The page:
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Tuesday, September 29, 2015

Bugging In: Provisions

The first area of bugging in to discuss is provisions. What will you eat, drink, and otherwise consume in an emergency situation? How will you store everything so that it is ready and safe to use when you need it? How much do you need, and are there ways to obtain it that don't require long-term storage?

The easiest way to approach this is to break down the consumables themselves and discuss them individually. Storage and acquisition can then be discussed for each group.

Water
Water is one of the basics of life; we've discussed it at length. Adults need roughly one gallon per person per day, and pets need roughly the same amount. That's fairly easy for short term, but two people require over 700 gallons for a year of very basic subsistence, which is highly impractical.

Long-term survival requires a water source, and very likely a way to filter it. If you have enough property, a well is a worthy investment to consider, as would the equipment to draw from a river or spring if one is available. Catching rainwater is also a viable plan, if you live somewhere that gets enough rain. No matter what you use to get your water, you'll definitely need to plan for filtration. We've covered that quite a bit, and made some educated recommendations.

Food
Food is another provision that we simply cannot work around. You should consume at least 1500-2000 calories of the stuff per person, per day. Canned food is great for some things, but it's expensive and takes up quite a bit of space, and is also quite often nutritionally lacking. When planning for long-term storage, raw ingredients very frequently store just as well (if not better) and carry far more nutritional value. 

 Dried rice, beans, and other items can be bought in bulk and store wonderfully. Dried meat and produce also store for a decent length of time, and can be rehydrated to use in a great number of recipes. David has become our house expert on buying and storing food, and much of the stocking for long-term can be done simply by expanding the scale of his plans.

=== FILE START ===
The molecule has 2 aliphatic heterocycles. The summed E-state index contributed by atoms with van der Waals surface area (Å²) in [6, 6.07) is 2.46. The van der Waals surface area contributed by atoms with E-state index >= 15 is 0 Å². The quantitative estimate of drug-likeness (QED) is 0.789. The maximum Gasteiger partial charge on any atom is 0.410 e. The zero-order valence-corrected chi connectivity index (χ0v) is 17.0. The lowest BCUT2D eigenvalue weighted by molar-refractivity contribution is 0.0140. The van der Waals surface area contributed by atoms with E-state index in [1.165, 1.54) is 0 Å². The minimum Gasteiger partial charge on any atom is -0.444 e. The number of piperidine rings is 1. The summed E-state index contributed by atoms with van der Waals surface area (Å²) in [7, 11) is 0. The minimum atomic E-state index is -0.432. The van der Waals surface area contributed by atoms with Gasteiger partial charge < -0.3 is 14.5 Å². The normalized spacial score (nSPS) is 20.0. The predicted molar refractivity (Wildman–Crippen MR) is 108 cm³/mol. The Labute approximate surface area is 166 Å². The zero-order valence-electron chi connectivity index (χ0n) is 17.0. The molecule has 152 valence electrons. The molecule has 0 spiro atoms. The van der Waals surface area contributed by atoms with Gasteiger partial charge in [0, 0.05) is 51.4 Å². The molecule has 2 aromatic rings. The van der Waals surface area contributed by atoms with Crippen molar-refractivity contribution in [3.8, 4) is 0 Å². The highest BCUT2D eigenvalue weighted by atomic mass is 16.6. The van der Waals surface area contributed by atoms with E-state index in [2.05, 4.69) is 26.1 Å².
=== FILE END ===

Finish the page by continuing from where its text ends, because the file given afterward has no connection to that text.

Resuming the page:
The only other advice for food storage is to buy foods that you actually eat, and rotate your stock by using your storage as your pantry, and replenishing it regularly. Eat the older foods first, and put the new stocks in line at the rear. Be sure to also include salt and oil in your storage plans, as they're needed for survival and are very often overlooked.

Seed is also a food stock to consider.  If you garden, or have the capacity to do so, keep a stock of seeds handy, so that you can plant each year and keep sustaining yourself.  Look for "heirloom" seeds, which allow you to take seed from each year's crop and plant it for the next season.

Medical and Health Care
If you have medicines that keep you alive, see if you can order them in a 90-day supply instead of 30. This way, you're far more likely to have at least a month of medication on hand at any random time. Investigate alternatives that may be more available in a pinch. 

Keep your first aid kits fully stocked. Since you're not carrying the kit, you can stock larger quantities than you might otherwise have at hand, and keep bulky items that you would pass on in a carried kit.

Miscellaneous Gear
This group of provisions is the hardest to lay down a plan for, because it is so individual. Look around your house, taking inventory of consumable items you need to keep everything running. Some things to consider:
  • Pet food
  • Lubricating oils (spray and liquid, both have their benefits)
  • Gasoline (treated with a stabilizing agent)
  • Bleach (remember, it breaks down over time, so keep it rotated)
  • Other cleaning and disinfecting agents
  • Tools - we've assembled a couple basic lists
This is by no means an exhaustive list.  Take stock of your situation and your needs, and stock up on the things you need.

Lokidude

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